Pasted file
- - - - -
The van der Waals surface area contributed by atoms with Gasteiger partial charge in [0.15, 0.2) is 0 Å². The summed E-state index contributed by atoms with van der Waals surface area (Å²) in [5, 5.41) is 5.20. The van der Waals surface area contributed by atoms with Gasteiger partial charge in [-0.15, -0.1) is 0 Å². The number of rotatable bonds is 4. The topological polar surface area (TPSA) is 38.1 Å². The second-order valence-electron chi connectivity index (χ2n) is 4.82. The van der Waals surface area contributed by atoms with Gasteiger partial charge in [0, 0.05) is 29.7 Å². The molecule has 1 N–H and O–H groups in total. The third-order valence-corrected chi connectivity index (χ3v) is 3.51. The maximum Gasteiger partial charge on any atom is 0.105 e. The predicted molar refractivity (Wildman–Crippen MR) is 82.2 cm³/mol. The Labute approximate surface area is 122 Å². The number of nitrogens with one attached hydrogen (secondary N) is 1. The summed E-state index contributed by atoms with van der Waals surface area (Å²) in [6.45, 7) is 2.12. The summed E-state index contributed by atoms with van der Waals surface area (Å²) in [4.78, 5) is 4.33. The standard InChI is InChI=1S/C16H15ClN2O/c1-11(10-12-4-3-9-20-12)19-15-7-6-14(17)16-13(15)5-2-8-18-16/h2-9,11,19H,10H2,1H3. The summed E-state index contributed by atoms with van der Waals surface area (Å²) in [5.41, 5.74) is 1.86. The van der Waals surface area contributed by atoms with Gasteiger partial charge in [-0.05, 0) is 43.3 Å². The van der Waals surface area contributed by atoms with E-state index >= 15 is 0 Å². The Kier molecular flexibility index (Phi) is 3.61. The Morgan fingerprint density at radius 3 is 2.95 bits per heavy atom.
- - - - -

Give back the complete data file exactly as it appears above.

The van der Waals surface area contributed by atoms with Gasteiger partial charge in [0.15, 0.2) is 0 Å². The summed E-state index contributed by atoms with van der Waals surface area (Å²) in [5, 5.41) is 5.20. The van der Waals surface area contributed by atoms with Gasteiger partial charge in [-0.15, -0.1) is 0 Å². The number of rotatable bonds is 4. The topological polar surface area (TPSA) is 38.1 Å². The second-order valence-electron chi connectivity index (χ2n) is 4.82. The van der Waals surface area contributed by atoms with Gasteiger partial charge in [0, 0.05) is 29.7 Å². The molecule has 1 N–H and O–H groups in total. The third-order valence-corrected chi connectivity index (χ3v) is 3.51. The maximum Gasteiger partial charge on any atom is 0.105 e. The predicted molar refractivity (Wildman–Crippen MR) is 82.2 cm³/mol. The Labute approximate surface area is 122 Å². The number of nitrogens with one attached hydrogen (secondary N) is 1. The summed E-state index contributed by atoms with van der Waals surface area (Å²) in [6.45, 7) is 2.12. The summed E-state index contributed by atoms with van der Waals surface area (Å²) in [4.78, 5) is 4.33. The standard InChI is InChI=1S/C16H15ClN2O/c1-11(10-12-4-3-9-20-12)19-15-7-6-14(17)16-13(15)5-2-8-18-16/h2-9,11,19H,10H2,1H3. The summed E-state index contributed by atoms with van der Waals surface area (Å²) in [5.41, 5.74) is 1.86. The van der Waals surface area contributed by atoms with Gasteiger partial charge in [-0.05, 0) is 43.3 Å². The van der Waals surface area contributed by atoms with E-state index >= 15 is 0 Å². The Kier molecular flexibility index (Phi) is 3.61. The Morgan fingerprint density at radius 3 is 2.95 bits per heavy atom.